Published on Friday, June 20, 2003 by the Baltimore Sun
More Revisionist History
HOWEVER JUDICIOUSLY President Bush may be trying to handle Iran, when it comes to global warming it seems as though his administration is pushing the same sort of fudged reality that it pursued with Iraqi weapons of mass destruction. According to The New York Times, an Environmental Protection Agency report due next week was cleansed by the White House of references to the many studies blaming smokestack and tail-pipe emissions for climate change. In place of that material, the White House sought to insert a study underwritten by the oil industry that questions the role of fossil fuels in global warming. But EPA officials balked, preferring to leave the topic unaddressed.
Mr. Bush is not the first president to allow political motives to color the information his government releases. But it's hard to remember one who was bolder about seeking to deceive Americans in order to serve his political backers.
All the facts on Iraq are not yet in. But the Bush administration's calculated manipulation of years of climate change research that his friends in the energy industry consider hostile to their economic interests gravely undermines his credibility in other areas.
Does he only play fast and loose with the truth where oil is involved, or is every subject fair game? If this sounds harsh, consider the pre-revised history.
Global warming, of course, was Al Gore's issue. He wrote a book about climate change long before he ran against Mr. Bush for the White House. But many later studies supported Mr. Gore's conclusion that man-made greenhouse gases trapped in the Earth's atmosphere were a major contributor to the warming trend.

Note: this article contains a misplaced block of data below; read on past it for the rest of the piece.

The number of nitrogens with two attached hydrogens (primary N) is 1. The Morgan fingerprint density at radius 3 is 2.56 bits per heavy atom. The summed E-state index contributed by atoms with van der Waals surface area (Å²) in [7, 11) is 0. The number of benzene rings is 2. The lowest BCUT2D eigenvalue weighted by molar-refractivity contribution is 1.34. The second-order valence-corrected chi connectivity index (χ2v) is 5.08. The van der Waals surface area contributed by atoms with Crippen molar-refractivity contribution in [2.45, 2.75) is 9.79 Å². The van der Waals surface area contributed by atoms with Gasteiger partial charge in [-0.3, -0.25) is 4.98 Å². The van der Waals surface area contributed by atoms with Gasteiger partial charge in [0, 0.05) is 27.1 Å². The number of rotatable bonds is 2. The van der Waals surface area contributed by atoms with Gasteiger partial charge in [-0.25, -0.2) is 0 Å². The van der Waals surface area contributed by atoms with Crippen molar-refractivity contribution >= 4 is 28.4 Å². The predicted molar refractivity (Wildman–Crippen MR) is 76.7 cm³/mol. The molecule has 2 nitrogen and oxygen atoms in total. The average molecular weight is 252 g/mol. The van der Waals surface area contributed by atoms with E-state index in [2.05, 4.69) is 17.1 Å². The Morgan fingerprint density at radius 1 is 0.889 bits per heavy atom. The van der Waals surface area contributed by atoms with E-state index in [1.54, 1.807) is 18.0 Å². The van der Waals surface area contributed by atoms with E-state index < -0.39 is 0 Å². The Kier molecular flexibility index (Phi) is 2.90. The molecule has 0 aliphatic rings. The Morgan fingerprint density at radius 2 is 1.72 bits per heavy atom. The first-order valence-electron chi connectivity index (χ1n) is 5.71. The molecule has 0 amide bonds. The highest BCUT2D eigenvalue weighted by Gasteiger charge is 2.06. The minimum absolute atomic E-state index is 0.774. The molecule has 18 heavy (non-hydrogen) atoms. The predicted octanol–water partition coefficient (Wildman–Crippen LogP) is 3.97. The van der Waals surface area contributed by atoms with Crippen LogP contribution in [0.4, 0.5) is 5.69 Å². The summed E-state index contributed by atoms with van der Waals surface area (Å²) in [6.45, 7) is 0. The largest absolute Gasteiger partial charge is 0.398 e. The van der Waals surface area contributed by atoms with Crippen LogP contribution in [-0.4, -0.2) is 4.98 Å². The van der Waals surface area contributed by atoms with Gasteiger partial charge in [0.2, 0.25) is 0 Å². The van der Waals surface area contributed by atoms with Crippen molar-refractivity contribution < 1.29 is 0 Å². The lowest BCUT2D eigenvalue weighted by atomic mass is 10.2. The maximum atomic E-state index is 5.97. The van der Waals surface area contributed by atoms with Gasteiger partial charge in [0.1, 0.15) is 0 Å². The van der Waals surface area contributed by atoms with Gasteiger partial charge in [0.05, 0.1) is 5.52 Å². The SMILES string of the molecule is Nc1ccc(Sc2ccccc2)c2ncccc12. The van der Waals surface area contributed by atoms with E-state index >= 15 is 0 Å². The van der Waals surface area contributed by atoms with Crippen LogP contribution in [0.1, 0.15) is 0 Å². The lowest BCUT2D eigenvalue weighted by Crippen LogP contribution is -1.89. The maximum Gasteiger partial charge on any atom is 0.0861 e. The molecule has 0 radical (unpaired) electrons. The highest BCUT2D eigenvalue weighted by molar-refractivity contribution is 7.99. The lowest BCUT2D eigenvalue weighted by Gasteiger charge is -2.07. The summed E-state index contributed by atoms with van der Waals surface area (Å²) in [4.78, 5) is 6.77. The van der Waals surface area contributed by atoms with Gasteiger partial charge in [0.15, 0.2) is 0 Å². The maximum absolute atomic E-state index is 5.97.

The EPA and the National Academy of Sciences both issued reports last year targeting carbon dioxide emissions from power plants and vehicle exhausts as primary sources of these greenhouse gases.
But Mr. Bush, who as a presidential candidate called for limiting power plant emissions, now seems determined to forestall such costly consequences for the energy industry by raising doubts about whether it is truly at fault.
Last year, he simply dismissed the EPA report as a document "put out by the bureaucracy." This year, his political aides headed off EPA at the pass.
These tactics come straight out of a playbook put out by GOP pollster Frank Luntz to help Mr. Bush deal with environmental issues - his political Achilles' heel.
On global warming, Mr. Luntz urged opponents of regulatory controls to "make the lack of scientific certainty a primary issue in the debate. ... Should the public come to believe that the scientific issues are settled, their views about global warming will change accordingly."
So the debate goes on, and the air gets dirtier and hotter and nothing is done - our own weapon of mass destruction.
But its first casualty is the value of Mr. Bush's word.
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